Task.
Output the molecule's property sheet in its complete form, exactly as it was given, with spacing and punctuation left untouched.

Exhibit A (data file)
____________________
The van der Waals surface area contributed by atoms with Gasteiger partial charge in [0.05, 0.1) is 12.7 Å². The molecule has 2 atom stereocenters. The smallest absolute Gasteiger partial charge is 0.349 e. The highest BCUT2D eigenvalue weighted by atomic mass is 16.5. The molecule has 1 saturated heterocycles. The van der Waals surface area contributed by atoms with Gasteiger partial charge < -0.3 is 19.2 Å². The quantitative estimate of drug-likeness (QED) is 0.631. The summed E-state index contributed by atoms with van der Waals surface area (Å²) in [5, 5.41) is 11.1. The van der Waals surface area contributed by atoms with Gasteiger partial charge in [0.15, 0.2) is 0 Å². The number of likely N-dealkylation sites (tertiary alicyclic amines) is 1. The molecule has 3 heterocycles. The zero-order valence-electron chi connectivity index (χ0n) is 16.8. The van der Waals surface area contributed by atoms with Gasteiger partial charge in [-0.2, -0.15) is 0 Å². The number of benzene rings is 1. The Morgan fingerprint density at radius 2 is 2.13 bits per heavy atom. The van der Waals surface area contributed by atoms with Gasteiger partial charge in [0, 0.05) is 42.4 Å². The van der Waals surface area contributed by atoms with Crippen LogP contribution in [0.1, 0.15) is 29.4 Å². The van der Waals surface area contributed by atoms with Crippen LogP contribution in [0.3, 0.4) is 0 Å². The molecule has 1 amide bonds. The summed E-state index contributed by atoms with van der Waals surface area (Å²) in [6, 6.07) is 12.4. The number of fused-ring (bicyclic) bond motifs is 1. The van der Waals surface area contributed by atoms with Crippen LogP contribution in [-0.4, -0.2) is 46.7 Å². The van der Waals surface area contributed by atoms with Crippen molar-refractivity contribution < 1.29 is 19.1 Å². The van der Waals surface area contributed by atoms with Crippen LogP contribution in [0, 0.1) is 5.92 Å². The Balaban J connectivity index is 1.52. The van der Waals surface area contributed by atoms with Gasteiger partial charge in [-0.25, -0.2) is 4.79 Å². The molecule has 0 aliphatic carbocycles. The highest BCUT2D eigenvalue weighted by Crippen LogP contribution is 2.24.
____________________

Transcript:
The van der Waals surface area contributed by atoms with Gasteiger partial charge in [0.05, 0.1) is 12.7 Å². The molecule has 2 atom stereocenters. The smallest absolute Gasteiger partial charge is 0.349 e. The highest BCUT2D eigenvalue weighted by atomic mass is 16.5. The molecule has 1 saturated heterocycles. The van der Waals surface area contributed by atoms with Gasteiger partial charge < -0.3 is 19.2 Å². The quantitative estimate of drug-likeness (QED) is 0.631. The summed E-state index contributed by atoms with van der Waals surface area (Å²) in [5, 5.41) is 11.1. The van der Waals surface area contributed by atoms with Gasteiger partial charge in [0.15, 0.2) is 0 Å². The number of likely N-dealkylation sites (tertiary alicyclic amines) is 1. The molecule has 3 heterocycles. The zero-order valence-electron chi connectivity index (χ0n) is 16.8. The van der Waals surface area contributed by atoms with Gasteiger partial charge in [-0.2, -0.15) is 0 Å². The number of benzene rings is 1. The Morgan fingerprint density at radius 2 is 2.13 bits per heavy atom. The van der Waals surface area contributed by atoms with Gasteiger partial charge in [0, 0.05) is 42.4 Å². The van der Waals surface area contributed by atoms with Crippen LogP contribution in [0.1, 0.15) is 29.4 Å². The van der Waals surface area contributed by atoms with Crippen LogP contribution in [0.3, 0.4) is 0 Å². The molecule has 1 amide bonds. The summed E-state index contributed by atoms with van der Waals surface area (Å²) in [6, 6.07) is 12.4. The number of fused-ring (bicyclic) bond motifs is 1. The van der Waals surface area contributed by atoms with Crippen LogP contribution in [-0.4, -0.2) is 46.7 Å². The van der Waals surface area contributed by atoms with Crippen molar-refractivity contribution < 1.29 is 19.1 Å². The van der Waals surface area contributed by atoms with Crippen LogP contribution in [0, 0.1) is 5.92 Å². The Balaban J connectivity index is 1.52. The van der Waals surface area contributed by atoms with Gasteiger partial charge in [-0.25, -0.2) is 4.79 Å². The molecule has 0 aliphatic carbocycles. The highest BCUT2D eigenvalue weighted by Crippen LogP contribution is 2.24.